|Home equity credit lines
starting to feature fixed rates
Home equity borrowers know the routine: Loans
best suit people who need a specific amount of money and the discipline
of fixed payments; lines of credit work for those who are willing
to accept the risk of rising rates in exchange for the flexibility
to make multiple withdrawals.
But a handful of newer loan programs present
borrowers with alternatives that can save them money, experts say.
These programs feature plain old fixed rates,
or let people take portions of their lines and fix the interest
rate and monthly payments.
"Is a fixed-rate home equity line of credit
a good deal?" quips Nancy Langdon Jones, a certified financial planner
based in Upland, Calif. "Most of my clients have equity lines, and
if they were offered the alternative of a fixed rate, they would
"I would certainly encourage them to."
Specialized home equity lines of credit and fixed-rate
options, like free toaster giveaways and interest rebates, are a
way for banks to try to snag jaded customers in today's crowded
marketplace. In particular, these programs aim to avoid a major
Catch-22 of home equity lines: They offer tax-deductible interest,
but expose people to inflation through variable rates.
The balance on an equity line with a rate equal
to The Wall Street Journal prime rate plus 1 percent, for
example, carries interest of 8.75 percent today. That's all well
and good, but if rates climb again, a borrower could easily end
up paying 10, 11 or even 14 percent down the road, because most
lenders set their equity line interest "ceilings" at relatively
To help borrowers avoid this trap, BankAmerica
Corp. offers fixed-rate options on the lines of credit it offers
in 17 states. The company consists of the former Bank of America
in the West and NationsBank in the Southeast.
"I know that variable rates go up and down,
but here you can actually fix a portion of your balance," says Kris
Walker, the bank's vice president of product development.
"Say you want to buy a car. The fixed rates
in this environment are pretty darn low and you can lock in a rate
up to 25 years to pay for the car. Or if you only want five years,
you can fix it for five years."
The number of options available during the life
of a BankAmerica customer's line varies by location, as does the
amount it costs to exercise each one, she adds. Other restrictions,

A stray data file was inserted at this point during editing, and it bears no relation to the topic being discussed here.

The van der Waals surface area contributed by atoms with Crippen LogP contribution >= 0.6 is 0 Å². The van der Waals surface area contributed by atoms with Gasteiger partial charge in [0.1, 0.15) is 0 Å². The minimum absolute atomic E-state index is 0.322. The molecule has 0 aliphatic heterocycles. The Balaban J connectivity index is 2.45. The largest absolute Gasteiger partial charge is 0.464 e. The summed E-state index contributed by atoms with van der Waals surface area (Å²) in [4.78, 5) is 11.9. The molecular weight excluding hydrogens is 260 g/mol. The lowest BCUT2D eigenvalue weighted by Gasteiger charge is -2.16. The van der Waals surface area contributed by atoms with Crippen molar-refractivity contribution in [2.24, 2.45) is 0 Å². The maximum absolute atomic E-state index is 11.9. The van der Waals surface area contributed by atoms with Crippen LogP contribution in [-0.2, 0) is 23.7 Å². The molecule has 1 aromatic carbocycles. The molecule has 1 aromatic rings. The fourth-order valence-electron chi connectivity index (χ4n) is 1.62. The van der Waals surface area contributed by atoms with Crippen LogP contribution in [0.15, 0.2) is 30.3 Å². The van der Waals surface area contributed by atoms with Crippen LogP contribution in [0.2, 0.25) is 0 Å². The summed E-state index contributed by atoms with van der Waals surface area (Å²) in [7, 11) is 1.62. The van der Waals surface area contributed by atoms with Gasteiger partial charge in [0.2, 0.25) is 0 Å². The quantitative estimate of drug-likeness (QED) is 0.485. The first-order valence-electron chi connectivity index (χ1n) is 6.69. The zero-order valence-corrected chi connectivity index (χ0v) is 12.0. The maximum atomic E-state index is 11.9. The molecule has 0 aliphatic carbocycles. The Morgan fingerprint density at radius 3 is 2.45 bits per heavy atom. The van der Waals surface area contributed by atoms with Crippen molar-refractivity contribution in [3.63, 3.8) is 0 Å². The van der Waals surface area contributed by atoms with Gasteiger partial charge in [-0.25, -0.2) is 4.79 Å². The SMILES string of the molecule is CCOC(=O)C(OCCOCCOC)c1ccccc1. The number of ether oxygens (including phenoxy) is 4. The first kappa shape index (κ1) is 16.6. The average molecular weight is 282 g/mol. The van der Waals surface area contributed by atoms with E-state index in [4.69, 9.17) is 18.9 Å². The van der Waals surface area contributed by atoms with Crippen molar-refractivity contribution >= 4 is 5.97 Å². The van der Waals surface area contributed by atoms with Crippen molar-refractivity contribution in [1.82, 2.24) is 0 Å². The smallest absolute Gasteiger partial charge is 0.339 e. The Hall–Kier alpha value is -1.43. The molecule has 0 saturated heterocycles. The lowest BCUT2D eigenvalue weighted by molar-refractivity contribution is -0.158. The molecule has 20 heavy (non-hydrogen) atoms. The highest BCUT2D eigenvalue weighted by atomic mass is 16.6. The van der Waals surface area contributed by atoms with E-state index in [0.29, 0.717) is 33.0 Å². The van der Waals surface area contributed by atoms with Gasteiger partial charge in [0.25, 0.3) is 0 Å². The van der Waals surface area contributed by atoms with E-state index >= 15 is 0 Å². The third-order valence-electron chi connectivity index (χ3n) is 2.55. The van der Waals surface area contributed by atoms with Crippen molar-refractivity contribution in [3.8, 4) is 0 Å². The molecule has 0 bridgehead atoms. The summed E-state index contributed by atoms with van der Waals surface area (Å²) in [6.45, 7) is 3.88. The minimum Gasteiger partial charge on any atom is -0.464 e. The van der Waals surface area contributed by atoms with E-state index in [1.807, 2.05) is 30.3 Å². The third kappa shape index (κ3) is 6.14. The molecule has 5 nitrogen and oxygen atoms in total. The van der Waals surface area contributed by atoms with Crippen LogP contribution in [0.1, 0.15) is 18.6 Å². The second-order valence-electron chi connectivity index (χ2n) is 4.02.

such as those limiting the size of each fixed component, also may
If somebody had a $50,000 line and a $30,000
balance, for example, the rate on the outstanding debt would be
8 percent as of Jan. 19, according to Walker. For a fee of $150,
a customer in California could fix a new $10,000 purchase at that
rate for 10 years, resulting in a small loan carved out of the line
of credit. Monthly payments on the fixed-rate portion would be $121.33.
Other lenders offer variations on this theme. First
Essex Bancorp Inc., for one, allows customers to fix portions
of their home equity lines at no charge, according to Alan Jenne,
vice president of consumer lending for the Andover, Mass.-based
People may exercise the lock option three times
during the 10 years they can draw on their lines, though each fixed
balance has to be at least $5,000 and no more than 50 percent of
the overall credit line, Jenne says. Paying down the fixed-rate
debts also frees up money to borrow again in the revolving portion
of the line.
Still, some lenders figure it's best to get
fixed rates right from the start. First Essex, in fact, offers a
fixed-rate line of credit against which borrowers can draw for five
years. As of Jan. 22, it featured an 8.74 percent rate.
"It's very popular here," says Jenne, who figures
two-thirds of First Essex's home equity borrowers choose fixed rates.
"We never really had the equity credit lines priced attractively,
so we came up with this fixed-rate line sort of as a compromise."
Savings Bank of Wall Township, N. J., figures that approach
gives them an edge as well. The small oceanside company offers five-
and 10-year home equity lines at fixed rates that ranged from 7.25
percent to 8 percent in mid-January.
"There's quite a bit of demand for it," says
William Campbell, Manasquan's senior vice president. "The reason
we did it is really competition -- to put us at a competitive edge.
"We would give fixed rates on a non-revolving
loan, so why not do it on a revolving one?" he adds. "In this low-rate
environment, people are looking for fixed rates."
-- Posted: Jan. 27, 1999